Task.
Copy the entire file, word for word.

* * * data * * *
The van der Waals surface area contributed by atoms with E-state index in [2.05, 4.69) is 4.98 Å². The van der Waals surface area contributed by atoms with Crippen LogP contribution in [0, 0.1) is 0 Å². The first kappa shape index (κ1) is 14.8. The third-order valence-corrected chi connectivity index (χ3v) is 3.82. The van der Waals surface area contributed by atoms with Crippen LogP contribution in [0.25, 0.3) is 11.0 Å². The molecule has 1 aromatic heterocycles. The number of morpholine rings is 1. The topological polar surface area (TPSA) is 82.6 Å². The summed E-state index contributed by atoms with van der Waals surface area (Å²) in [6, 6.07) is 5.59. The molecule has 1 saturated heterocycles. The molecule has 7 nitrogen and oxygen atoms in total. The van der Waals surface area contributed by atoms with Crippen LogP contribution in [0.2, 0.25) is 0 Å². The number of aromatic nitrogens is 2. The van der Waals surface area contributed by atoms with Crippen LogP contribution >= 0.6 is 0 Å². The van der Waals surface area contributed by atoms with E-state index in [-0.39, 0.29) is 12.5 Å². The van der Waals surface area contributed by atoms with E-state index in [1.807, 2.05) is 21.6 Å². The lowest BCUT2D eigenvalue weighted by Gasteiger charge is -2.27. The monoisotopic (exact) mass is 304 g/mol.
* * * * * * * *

The van der Waals surface area contributed by atoms with E-state index in [2.05, 4.69) is 4.98 Å². The van der Waals surface area contributed by atoms with Crippen LogP contribution in [0, 0.1) is 0 Å². The first kappa shape index (κ1) is 14.8. The third-order valence-corrected chi connectivity index (χ3v) is 3.82. The van der Waals surface area contributed by atoms with Crippen LogP contribution in [0.25, 0.3) is 11.0 Å². The molecule has 1 aromatic heterocycles. The number of morpholine rings is 1. The topological polar surface area (TPSA) is 82.6 Å². The summed E-state index contributed by atoms with van der Waals surface area (Å²) in [6, 6.07) is 5.59. The molecule has 1 saturated heterocycles. The molecule has 7 nitrogen and oxygen atoms in total. The van der Waals surface area contributed by atoms with Crippen LogP contribution in [0.2, 0.25) is 0 Å². The number of aromatic nitrogens is 2. The van der Waals surface area contributed by atoms with Crippen LogP contribution >= 0.6 is 0 Å². The van der Waals surface area contributed by atoms with E-state index in [-0.39, 0.29) is 12.5 Å². The van der Waals surface area contributed by atoms with E-state index in [1.807, 2.05) is 21.6 Å². The lowest BCUT2D eigenvalue weighted by Gasteiger charge is -2.27. The monoisotopic (exact) mass is 304 g/mol.